- The two-year fall is the first time in forty years that oil and gas saw consecutive years of declining investment. A third year of shrinking investment – 2017 – is possible.
- About two-thirds of the decline is due to cost deflation – cheaper oilfield services, equipment, etc. But the other third is because drilling activity has dried up.
- Net debt to equity ratios across the industry has almost doubled, the IEA says, with North American Independents “under severe financial pressures.”

5. North America suffers worse

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- The more than $300 billion in investment cuts since 2014 have been disproportionately felt by North America, the largest region of oil and gas investment in the world. North America still accounts for one-third of total global oil and gas investment.
- But upstream spending in North America will fall by more than half this year from 2014 levels. The sharp drawdown in investment has occurred not just because shale wells have higher breakeven costs than conventional projects elsewhere, but also because time horizons are short – oil companies can cut back shale investment on shorter notice.
- The Middle East and Russia, on the other hand, have lower levels of investment (which largely reflects lower cost structures), but they have also seen much smaller reductions in spending.
- As private companies scale back, national oil companies (NOCs) attracted 44 percent of global upstream investment in 2015, a record high.

6. On falling costs, renewables capturing more market share

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- The IEA’s energy investment figures – a loss of more than $300 billion in two years – is indicative of falling unit costs. In other words, the drop off in investment is partially due to cheaper equipment and labor.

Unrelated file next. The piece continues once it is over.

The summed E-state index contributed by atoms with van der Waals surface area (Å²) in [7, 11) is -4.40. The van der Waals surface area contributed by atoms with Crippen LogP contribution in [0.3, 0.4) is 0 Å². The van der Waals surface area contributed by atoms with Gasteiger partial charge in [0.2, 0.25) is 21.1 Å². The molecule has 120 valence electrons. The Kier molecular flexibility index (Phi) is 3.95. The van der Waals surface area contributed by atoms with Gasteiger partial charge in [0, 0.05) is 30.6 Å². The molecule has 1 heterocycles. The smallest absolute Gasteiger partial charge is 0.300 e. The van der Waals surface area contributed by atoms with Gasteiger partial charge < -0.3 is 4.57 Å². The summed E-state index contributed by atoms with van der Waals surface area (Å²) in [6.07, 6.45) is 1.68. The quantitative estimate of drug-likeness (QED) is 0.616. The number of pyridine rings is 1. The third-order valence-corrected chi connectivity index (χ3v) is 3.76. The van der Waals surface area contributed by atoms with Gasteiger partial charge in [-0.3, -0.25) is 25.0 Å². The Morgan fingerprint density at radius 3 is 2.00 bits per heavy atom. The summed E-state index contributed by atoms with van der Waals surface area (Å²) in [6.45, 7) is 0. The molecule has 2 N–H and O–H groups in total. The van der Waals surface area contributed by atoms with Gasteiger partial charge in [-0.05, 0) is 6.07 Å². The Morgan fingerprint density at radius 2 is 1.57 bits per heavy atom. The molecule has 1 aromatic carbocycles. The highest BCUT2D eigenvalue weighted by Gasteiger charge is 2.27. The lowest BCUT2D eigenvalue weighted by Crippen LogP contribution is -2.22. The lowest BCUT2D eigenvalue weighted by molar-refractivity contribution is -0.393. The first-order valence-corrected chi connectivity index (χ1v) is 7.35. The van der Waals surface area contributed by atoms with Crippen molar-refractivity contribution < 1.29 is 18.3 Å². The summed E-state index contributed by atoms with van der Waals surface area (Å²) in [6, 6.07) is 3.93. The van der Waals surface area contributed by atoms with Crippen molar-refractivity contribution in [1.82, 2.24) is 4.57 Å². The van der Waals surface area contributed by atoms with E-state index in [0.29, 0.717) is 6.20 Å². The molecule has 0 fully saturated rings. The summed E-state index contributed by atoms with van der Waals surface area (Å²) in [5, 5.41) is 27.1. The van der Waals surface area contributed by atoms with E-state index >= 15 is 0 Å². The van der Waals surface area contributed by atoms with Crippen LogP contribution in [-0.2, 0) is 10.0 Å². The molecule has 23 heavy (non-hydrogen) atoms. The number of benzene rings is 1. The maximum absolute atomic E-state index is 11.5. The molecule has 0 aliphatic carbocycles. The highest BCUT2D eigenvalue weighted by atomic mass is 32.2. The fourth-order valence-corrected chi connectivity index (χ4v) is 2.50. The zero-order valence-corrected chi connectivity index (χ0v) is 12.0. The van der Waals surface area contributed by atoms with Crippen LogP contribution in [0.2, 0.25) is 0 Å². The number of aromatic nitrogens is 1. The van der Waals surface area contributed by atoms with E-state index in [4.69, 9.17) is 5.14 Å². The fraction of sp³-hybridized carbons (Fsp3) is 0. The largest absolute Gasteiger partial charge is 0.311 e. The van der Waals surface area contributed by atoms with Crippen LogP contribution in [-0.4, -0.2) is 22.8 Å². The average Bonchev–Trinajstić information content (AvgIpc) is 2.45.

- Unit costs for oil and gas fell by 15 percent last year, although there are questions about the industry losing some of those gains when drilling picks back up.
- The cost reductions for renewables is likely more durable due to improving technology. Onshore wind only fell 3 percent in 2015, but solar PV saw costs plummet by 19 percent.
- Renewable energy outpaced fossil fuels in the power generation sector, by a whopping two-and-a-half times. About 70 percent of the $288 billion invested in global electricity generation in 2015 was funneled into renewables.
- Moving forward, renewables are expected to continue to attract the lion’s share of energy investment, at least in the electric power sector. Oil will still dominate the transportation sector.

7. Industry cuts opex

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- Capex cuts from the oil majors alone have erased about $50 billion in upstream investment over the past two years.
- But big oil companies are also cutting operating costs (opex) – opex has been slashed by more than 35 percent since 2014. Another 5 percent in cuts is expected by the end of the year, the IEA says.
- National oil companies (NOCs), or companies under state control, have also cut opex by nearly as much as the oil majors.
- Still, even the largest companies are not generating enough revenue from operations to cover investment and dividends. The oil majors have taken on more than $100 billion in debt over the past two years, pushing total debt for the world’s largest oil companies to a combined $350 billion.

That’s it for this week’s Numbers Report. Thanks for reading, and we’ll see you next week.